When the Queen visited the LSE last November, she asked the assembled experts why no-one had seen the economic crash coming. The question was accepted as representing the insight of an intelligent but disinterested observer, and the British Academy has set about trying to answer it. (The fact that the questioner is also head of state might also have something to do with it.)
The first response from the British Academy was published on 22 July 2009, (read it here, along with a reply by Federal Union here) and it is careful to note that some people in fact did predict the crash. No-one, however, saw exactly when it would happen and how bad it would be. Indeed, there appears not to be a recognition even now of how bad it was.
It is widely understood to be the worst crisis in the financial system in two generations, but without government intervention last autumn it would have been the final crash the financial system would have experienced. It would have been terminal for capitalist finance as we currently know it.
Some banks crashed because they had made too many bad loans or recklessly bad investments. They are now bankrupt or taken over. But solvency is only one of two characteristics that banks depend on. The other is liquidity, and all the other banks would have failed that one. So many banks were going insolvent that the entire banking system was paralysed with fear. And paralysis itself is enough to kill a bank.
Resolute and rapid action by governments poured new capital into some banks to stop them going insolvent and provided liquidity for many more to save them, too. Those people who say that capitalism and government are fundamental opposites might pause to reflect on that fact.
The fall of the Berlin Wall in 1989 and the collapse of the Soviet Union two years later not only discredited communist economics as such but led democratic socialist parties in the west to rethink their positions and strategies, too. While clearly not subscribing to the denial of democracy and human rights inherent in the communist system, there were nevertheless clear parallels in their economic thought which democratic socialism was forced to confront.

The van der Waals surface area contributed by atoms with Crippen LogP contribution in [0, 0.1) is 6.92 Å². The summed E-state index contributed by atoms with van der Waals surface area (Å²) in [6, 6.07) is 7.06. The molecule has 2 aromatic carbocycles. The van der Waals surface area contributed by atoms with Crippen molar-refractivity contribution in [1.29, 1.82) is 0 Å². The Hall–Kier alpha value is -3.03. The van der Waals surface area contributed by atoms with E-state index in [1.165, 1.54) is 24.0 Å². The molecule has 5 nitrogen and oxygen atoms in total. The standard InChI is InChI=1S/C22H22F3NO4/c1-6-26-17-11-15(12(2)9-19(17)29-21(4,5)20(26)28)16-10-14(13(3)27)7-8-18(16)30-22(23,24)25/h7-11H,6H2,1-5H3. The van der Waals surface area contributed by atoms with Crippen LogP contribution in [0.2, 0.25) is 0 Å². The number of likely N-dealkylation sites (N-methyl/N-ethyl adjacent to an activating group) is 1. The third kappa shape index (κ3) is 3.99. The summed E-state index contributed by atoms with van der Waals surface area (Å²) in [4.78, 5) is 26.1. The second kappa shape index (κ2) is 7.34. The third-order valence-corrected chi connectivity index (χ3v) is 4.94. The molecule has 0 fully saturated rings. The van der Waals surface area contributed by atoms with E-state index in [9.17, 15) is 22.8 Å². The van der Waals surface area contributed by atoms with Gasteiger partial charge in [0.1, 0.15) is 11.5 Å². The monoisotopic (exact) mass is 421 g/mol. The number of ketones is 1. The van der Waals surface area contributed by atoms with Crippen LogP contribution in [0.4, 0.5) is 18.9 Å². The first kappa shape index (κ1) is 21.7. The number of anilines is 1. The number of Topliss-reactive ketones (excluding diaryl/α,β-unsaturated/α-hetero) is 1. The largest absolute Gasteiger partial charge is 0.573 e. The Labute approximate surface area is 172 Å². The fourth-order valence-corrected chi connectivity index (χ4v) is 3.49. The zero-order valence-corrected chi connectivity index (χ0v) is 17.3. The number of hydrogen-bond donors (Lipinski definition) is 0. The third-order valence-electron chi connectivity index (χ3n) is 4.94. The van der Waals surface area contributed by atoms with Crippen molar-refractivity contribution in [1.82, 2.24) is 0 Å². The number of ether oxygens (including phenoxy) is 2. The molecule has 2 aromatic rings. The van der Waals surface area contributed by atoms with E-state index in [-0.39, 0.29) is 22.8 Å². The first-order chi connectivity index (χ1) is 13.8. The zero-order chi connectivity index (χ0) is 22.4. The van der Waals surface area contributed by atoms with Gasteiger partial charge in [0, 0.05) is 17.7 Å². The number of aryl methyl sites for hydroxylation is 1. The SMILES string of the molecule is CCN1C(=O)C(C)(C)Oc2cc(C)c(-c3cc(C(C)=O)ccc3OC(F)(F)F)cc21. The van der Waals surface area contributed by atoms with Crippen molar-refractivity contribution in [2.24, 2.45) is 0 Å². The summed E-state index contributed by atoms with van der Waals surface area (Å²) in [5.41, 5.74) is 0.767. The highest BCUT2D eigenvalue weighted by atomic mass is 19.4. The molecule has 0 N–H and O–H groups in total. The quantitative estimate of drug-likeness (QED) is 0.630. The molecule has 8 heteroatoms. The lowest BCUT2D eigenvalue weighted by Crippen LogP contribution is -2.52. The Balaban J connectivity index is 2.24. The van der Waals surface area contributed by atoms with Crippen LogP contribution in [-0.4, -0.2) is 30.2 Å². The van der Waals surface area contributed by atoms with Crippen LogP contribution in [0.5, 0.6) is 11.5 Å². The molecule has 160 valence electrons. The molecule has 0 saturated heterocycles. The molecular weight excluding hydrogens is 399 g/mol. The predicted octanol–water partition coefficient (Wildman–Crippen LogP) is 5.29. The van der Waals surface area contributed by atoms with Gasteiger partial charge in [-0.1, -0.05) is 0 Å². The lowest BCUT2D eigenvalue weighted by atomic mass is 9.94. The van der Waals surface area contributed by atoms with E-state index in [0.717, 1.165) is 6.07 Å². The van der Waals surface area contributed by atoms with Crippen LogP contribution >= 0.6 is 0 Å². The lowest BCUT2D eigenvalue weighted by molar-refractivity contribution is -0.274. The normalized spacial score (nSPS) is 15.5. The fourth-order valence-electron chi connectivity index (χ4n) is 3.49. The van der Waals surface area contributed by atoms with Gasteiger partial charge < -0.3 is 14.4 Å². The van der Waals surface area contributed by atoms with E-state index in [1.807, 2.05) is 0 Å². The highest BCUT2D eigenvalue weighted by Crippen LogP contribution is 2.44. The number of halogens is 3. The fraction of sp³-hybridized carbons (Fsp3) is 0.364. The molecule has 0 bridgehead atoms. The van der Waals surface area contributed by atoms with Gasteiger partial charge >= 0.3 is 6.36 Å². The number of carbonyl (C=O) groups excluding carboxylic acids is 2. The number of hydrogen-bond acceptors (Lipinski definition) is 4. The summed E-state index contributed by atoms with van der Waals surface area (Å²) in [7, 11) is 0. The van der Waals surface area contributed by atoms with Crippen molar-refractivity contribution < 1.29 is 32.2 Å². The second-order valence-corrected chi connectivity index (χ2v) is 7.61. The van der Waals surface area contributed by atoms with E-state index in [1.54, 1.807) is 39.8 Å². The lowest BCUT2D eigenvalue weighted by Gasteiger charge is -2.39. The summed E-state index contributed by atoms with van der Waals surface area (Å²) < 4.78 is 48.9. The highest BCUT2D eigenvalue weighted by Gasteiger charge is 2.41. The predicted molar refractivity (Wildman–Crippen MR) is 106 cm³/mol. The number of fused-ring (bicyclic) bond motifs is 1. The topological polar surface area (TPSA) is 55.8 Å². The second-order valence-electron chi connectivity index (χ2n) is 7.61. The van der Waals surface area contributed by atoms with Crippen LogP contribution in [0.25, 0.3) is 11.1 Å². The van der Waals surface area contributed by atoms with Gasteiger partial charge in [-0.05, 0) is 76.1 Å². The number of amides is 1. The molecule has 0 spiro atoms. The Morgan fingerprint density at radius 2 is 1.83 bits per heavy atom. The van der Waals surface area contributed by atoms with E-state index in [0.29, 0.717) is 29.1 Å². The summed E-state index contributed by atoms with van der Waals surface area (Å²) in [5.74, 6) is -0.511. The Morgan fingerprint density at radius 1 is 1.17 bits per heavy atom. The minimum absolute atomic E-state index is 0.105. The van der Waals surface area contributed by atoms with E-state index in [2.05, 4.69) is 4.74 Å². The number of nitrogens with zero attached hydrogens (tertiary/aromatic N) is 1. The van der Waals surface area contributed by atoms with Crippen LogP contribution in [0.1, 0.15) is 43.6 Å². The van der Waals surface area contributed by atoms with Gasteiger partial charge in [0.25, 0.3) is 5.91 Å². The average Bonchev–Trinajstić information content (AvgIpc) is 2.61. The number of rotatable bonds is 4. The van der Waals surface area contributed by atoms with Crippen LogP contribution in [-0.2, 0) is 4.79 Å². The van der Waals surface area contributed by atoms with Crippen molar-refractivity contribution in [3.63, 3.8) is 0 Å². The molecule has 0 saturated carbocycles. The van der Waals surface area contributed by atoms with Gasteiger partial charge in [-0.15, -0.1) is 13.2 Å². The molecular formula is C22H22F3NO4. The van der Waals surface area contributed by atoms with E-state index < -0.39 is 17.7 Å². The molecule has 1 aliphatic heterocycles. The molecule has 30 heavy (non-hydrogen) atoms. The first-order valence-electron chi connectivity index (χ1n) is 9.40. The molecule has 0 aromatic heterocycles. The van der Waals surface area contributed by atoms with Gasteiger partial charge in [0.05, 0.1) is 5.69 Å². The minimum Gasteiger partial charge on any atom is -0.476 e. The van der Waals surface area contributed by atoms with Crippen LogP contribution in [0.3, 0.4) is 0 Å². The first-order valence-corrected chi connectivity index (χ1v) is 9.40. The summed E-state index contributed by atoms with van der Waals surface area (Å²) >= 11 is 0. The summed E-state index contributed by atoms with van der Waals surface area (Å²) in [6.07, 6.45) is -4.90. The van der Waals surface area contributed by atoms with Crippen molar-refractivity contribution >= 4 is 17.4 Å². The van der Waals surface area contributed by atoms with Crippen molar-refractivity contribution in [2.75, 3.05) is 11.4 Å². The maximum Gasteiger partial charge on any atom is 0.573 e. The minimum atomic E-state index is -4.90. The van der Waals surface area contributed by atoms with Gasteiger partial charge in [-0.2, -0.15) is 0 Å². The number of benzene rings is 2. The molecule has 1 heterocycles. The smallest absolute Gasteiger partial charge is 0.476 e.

The collapse of the banking system last autumn was, in its own way, just as a severe demonstration of the failure of market fundamentalism as the fall of the Berlin Wall was of communism. A system of economics that had been held out as perfect and unimproveable collapsed under its own contradictions. It relied on its sworn enemy for even the last vestiges of survival. The mystery is why the equivalents on the right of the democratic socialist parties have not been forced to go through a comparable rethink.
There are various conclusions that federalists might draw from what has happened. The renewed interest in the work of John Maynard Keynes (for example, see an article by George Irvin on EUobserver here) is one aspect of this. Acknowledgement of the continuing shift in the global balance of power away from America and towards China is another.
But any future policy has to start from the realisation of just what an enormous crisis has occurred. Things will not go back to normal, whatever “normal” was.